Ancient Sumerian tablets record the story of the planet of the gods, Nibiru. A rogue planet in a highly elliptic orbit around the Sun, with a perihelion passage some 3,600 years and an assumed orbital period of about 3,750 years.
Planet X – (The Twelfth Planet)
The telescope was introduced to astronomy in 1609 by the great Italian scientist Galileo Galilei. Galileo discovered sunspots, the craters of the moon, the four large moons of Jupiter, and the rings of Saturn. Galileo was the first man to view Mars through a telescope. I ponder sometimes whether Galileo knew that beyond the giant planets of Jupiter and Saturn lay Uranus and Neptune.
Uranus wasn’t discovered until 1781, by using a vastly improved telescope. In 1846, a surge in mathematics guided astronomers to Neptune. Over the course of time it was observed that Neptune was being subjected to an unknown gravitational pull.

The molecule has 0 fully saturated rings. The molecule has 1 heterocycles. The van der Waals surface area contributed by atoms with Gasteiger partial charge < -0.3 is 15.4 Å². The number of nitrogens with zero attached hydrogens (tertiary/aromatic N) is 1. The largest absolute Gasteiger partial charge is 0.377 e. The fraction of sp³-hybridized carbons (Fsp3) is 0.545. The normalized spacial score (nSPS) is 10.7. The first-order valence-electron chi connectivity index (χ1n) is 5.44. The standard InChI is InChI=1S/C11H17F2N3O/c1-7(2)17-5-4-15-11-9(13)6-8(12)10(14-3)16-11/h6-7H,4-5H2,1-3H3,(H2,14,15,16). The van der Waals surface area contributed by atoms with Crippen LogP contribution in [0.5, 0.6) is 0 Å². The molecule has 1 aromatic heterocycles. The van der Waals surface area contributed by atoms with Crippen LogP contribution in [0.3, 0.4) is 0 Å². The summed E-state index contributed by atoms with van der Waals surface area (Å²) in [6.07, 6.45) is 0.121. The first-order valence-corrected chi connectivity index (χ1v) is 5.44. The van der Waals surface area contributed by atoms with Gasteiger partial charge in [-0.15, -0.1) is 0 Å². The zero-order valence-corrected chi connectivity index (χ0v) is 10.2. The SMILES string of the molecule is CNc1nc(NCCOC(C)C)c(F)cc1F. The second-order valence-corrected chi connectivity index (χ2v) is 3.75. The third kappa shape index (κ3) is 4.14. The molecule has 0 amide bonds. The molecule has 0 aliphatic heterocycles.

Pluto wasn’t discovered until 1930, almost 85 years later. It wasn’t until the early 90’s; that the United States Naval Observatory confirmed the orbital perturbations exhibited by Uranus and Neptune.
“That leaves the hypothetical Planet X the source of unmodeled perturbations on outer planets and certain comets, still undiscovered.” –Dr. Thomas C Van Flandern.
Although it smacks of arrogance by science to rely solely on orbital perturbations as a means for locating and identifying Planet X, even the latest advances in space exploration has yet to rule out it’s existence. Clues from modern and ancient astronomy both provide tantalizing evidence for the existence of a planet in a highly elliptical, comet-like orbit that takes it some 5 billion miles beyond that of Pluto.
Astronomers have been unable to determine the existence, past or present, of a “missing” planet between the inner planets and the outer planets of our solar system. The very existence of Planet X (Nibiru) is still being hotly debated. The Babylonians had a name for this planet. Marduk. Planet of the crossing. Home of the Gods.